Click for new scientific resources and news about Corona[COVID-19]

Paper Information

Journal:   JOURNAL OF ANIMAL BIOLOGY   SPRING 2012 , Volume 4 , Number 3; Page(s) 21 To 32.
 
Paper: 

THE OVARIAN ANATOMY AND HISTOLOGY OF THE LIZARD, CYRTOPODION CASPIUM

 
 
Author(s):  HOJATI V.*, PARIVAR K., RASTEGAR POUYANI E., SHIRAVI A.
 
* DEPARTMENT OF BIOLOGY, SCIENCE AND RESEARCH BRANCH, ISLAMIC AZAD UNIVERSITY, TEHRAN, IRAN
 
Abstract: 

The Caspian bent-toed gecko, Cyrtopodion caspium, is one of the most common nocturnal lizards of Iran which consider to widespread distribution of it in the Northern provinces, no studies have been done on its reproduction. This research was done in order to the study of anatomy and histology of the ovaries of this species every 15 days in Sari County from May 5th to October 20th 2011. The ovaries of 70 mature specimens were histologically studied during 7 month. The results of this research show that females emerge in early April after hibernation and start their oogenesis and vitellogenesis in middle April. The ovaries are pair and vesicular and consist of 3 to 8 follicles with 0.32 to 4.99 mm diameter. The follicular layer is polymorphic and multilayer. The diameter of follicular layer is between 30 and 70 microns in mature and immature follicles and diameter of nucleus varies between 35 and 260 microns in immature and mature follicles, respectively. The nucleoli are very large and distinguishable from April to July and their numbers vary between 3 and 30 in immature and mature follicles respectively. The diameter of nucleolus is between 25 and 70 micron. The activity of nucleoli reduces after August and they disappear in nucleus. The mean diameter of tunica albuginea is 10 micron. The maximal activity of ovaries is in May and June. The oogenesis, vitellogenesis and oviposition of this species are completely stopped in early August.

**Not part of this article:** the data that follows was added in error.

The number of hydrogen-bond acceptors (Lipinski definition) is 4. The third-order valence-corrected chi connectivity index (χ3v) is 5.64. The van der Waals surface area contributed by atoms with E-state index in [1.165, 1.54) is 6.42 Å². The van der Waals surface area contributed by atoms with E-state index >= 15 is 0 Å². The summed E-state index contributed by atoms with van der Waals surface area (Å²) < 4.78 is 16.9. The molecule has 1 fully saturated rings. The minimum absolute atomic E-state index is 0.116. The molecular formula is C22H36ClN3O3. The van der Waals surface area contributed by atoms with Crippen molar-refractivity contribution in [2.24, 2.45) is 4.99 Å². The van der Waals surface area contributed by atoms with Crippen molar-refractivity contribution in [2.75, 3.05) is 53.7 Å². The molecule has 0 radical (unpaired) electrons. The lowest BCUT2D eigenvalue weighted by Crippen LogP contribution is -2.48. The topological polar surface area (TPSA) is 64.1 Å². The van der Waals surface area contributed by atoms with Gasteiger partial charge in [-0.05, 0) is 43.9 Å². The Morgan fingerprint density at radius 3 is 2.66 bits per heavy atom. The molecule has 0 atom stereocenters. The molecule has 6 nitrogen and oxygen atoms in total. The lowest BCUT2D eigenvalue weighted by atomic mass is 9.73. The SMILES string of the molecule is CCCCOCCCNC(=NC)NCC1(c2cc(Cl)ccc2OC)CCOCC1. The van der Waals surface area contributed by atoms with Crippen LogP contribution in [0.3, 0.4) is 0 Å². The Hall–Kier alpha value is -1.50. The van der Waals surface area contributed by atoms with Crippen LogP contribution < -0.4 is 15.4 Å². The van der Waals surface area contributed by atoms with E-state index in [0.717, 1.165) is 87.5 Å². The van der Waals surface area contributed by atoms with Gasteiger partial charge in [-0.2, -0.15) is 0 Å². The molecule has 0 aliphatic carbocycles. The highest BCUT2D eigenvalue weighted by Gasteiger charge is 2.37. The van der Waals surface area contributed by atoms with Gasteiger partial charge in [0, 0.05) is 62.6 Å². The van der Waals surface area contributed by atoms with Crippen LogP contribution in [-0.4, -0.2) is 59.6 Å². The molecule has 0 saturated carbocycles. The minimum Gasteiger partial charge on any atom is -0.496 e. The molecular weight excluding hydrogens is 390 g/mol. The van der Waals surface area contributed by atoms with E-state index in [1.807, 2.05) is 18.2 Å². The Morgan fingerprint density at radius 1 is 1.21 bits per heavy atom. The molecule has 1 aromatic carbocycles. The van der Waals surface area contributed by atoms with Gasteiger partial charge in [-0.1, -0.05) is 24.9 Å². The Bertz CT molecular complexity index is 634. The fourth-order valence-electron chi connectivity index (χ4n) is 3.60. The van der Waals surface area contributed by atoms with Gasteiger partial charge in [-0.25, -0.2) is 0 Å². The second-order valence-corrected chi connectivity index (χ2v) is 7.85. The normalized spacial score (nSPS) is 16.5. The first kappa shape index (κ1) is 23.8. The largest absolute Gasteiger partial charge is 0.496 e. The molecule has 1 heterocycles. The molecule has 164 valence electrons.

Keyword(s): LIZARD, CYRTOPODION CASPIUM, ANATOMY, HISTOLOGY, OVARY
 
References: 
  • ندارد
 
  Persian Abstract Yearly Visit 84
 
Latest on Blog
Enter SID Blog